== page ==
gorilla 1 (lympne)

Well hello to all out there.

Sorry I’ve not been able to post much of my photography for the past few months. So busy with one thing or another. I’ll start putting some up, going back through the year. Starting with a batch of images taken from a recent family trip to Port Lympne wildlife park.

Some photographers will say zoo or wildlife park photography is not like going on safari and capturing the real thing and perhaps an easy way to build up your library. Well firstly, not all will have the opportunity to afford the safari experience. Secondly, zoo photography is by no means an easy task. With wire, barriers, artificial surroundings and non native plant life.

Also, a great deal of patience is needed, waiting for animals to come out from there skulking dull hideaways.

Personally, I love the challenge of zoo or wildlife park photography, and would challenge any photographer, whether hobbyist, amateur or professional, to go to a zoo for the day and leave with more than a handful of images, worthy of putting to print.

Whilst doing this post, I’ve had thoughts of perhaps starting a photography workshop on the subject, with tips on how I go about creating such images. Probably one to one, or small groups. If you might be interetsed, please let me know, or conatct me through the contact form on this site.

I hope you enjoy the photographs below all taken at Port Lympne Wildlife Park.

batrian camel (lympne)
Batrian Camel
giraffe (lympne)
Giraffe
giraffe 1 (lympne)
Giraffe
gnu or wilderbeast (lympne)
Gnu or Wildebeast
gorilla (lympne)
Gorilla
gorilla infant (lympne)
Infant Gorrila
gorilla infant 1 (lympne)
Infant Gorilla
little monkey (lympne)
Little Monkey
macaque (lympne)
Macaque
pallas cat (lympne)
Pallas Cat
white rhino (lympne)
White Rhino
white rhino 1 (lympne)
White Rhino
wolf (lympne)
Wolf

 

 

“He who works with his hands is a laborer.
He who works with his hands and his head is a craftsman.
He who works with his hands and his head and his heart is an artist.”
― St. Francis of Assisi

Scissor Arches
The Scissor Arches

(This post first appeared on Alan’s own website http://www.alanfrostphotography.com)

I came across this quote recently and I couldn’t help but think of some of the truly magnificent cathedral buildings in this country. One in particular came to mind; – Wells Cathedral in Somerset, arguably one of the most beautiful in England and without question a favourite of mine.

Looking down the nave and up towards the Scissor Arches, one can only marvel at the work of the labourer, the craftsman and the artist. The use of hands, heads and hearts are all very evident.

For the historians, the site of Wells Cathedral can be traced back to 705, although construction on the present cathedral began in around 1175. The scissor arches were added in 1338-48 and they resolved a real problem. As well as being quite beautiful they stopped the complete collapse of a tall tower which had been built in 1313 on weak foundations.

Photographically speaking the great Henri Cartier-Bresson said –

‘It is an illusion that photos are made with the camera… they are made with the eye, heart and head’.

Remarkably similar to the quote by St Francis of Assisi don’t you think?

ARPS Panel-7

Alan Frost, a member of The Image Circle, has recently been awarded an Associate Distinction by The Royal Photographic Society. The Society’s distinctions are internationally respected and sought after by professional and amateur photographers. Over 1200 applications for Licentiate, Associate and Fellow of the Society are received each year with around 800 being successful. Submissions are held in different categories and are assessed by a qualified Panel of senior members of the Society. The Society takes great care in maintaining standards and in promoting excellence amongst photographers.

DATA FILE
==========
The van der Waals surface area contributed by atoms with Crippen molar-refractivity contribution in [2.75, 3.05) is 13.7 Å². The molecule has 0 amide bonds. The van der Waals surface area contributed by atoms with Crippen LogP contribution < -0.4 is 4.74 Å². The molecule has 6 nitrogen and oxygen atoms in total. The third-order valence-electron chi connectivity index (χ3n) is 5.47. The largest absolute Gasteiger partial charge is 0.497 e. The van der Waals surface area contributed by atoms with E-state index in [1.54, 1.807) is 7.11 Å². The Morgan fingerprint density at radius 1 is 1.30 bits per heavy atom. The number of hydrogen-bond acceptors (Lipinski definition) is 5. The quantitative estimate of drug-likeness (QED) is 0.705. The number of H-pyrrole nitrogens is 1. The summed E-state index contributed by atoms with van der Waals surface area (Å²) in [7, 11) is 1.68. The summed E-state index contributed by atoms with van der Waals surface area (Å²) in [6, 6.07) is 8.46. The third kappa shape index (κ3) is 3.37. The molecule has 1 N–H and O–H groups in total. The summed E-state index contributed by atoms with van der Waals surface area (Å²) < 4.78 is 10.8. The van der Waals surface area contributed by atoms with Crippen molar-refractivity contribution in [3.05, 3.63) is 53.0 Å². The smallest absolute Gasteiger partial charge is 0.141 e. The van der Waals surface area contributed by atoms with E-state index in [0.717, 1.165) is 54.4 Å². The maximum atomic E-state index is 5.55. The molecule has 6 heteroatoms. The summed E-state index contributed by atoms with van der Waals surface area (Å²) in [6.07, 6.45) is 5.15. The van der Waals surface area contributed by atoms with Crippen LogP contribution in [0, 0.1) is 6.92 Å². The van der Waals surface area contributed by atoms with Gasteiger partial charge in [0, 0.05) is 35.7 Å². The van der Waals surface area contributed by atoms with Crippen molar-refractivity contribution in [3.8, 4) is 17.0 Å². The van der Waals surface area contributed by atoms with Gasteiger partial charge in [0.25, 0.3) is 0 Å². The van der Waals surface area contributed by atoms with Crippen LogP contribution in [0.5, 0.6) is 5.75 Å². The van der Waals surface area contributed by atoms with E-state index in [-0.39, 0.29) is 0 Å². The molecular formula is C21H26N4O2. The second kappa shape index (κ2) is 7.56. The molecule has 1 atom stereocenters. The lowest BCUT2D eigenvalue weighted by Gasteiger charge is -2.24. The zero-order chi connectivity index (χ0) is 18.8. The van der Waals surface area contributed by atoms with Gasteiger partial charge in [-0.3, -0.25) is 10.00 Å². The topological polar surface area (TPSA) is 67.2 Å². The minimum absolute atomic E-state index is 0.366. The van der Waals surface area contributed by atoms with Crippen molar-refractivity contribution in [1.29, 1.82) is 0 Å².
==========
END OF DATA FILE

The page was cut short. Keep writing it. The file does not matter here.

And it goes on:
Alan’s monochrome submission was in the Conceptual and Contemporary category and featured 15 church images some of which are shown here, together with the hanging panel. In addition a statement of intent was submitted explaining what Alan hoped to achieve.

ARPS Panel-5

Alan was naturally delighted to be awarded this prestigious award. He said – “I have been working on the panel for nearly 18 months prior to it being assessed. I was fully aware of the very high standard required by The RPS, so it is a great honour for me to have achieved this success. I have every intention of becoming a Fellow, but I think this can be likened to climbing Everest, so we shall see!”

ARPS Panel

ARPS Panel-2

ARPS Panel-8

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The Hanging Plan

Do visit Alan’s website where you can view all fifteen images and read his statement of intent. Please click here.

 

So a few months ago me, my brother and our friend decided to take a trip to Wales. We had recently started a You Tube channel which aimed to cover everything about the outdoors. But we needed content.

Seeing as there is only so much you can do in Bognor Regis when it comes to outdoor activity, we chose to go for a long weekend in Wales with the main goal of visiting a small place called Gigrin Farm.

Wales is quite rightly known as one of the top places to visit for walks, fantastic views and diverse wildlife. As well as terrible weather. So, it was no surprise to us that, when making our way through wales we saw amazing views of valleys calved by distant rivers. As well as birds of all kinds darting through the woodlands and soaring over mountains. Of course, as I alluded to earlier, this comes at a price. We arrived to the wake of a hurricane. I can assure you this is not an exaggeration.

When we arrived at our very remote (but amazingly situated) accommodation the internet was out and we were told the entire day had been spent clearing the 2 mile track of fallen trees just so we could get through. Still, the next morning we packed out bags and headed out to Gigrin Farm which was about an hour away.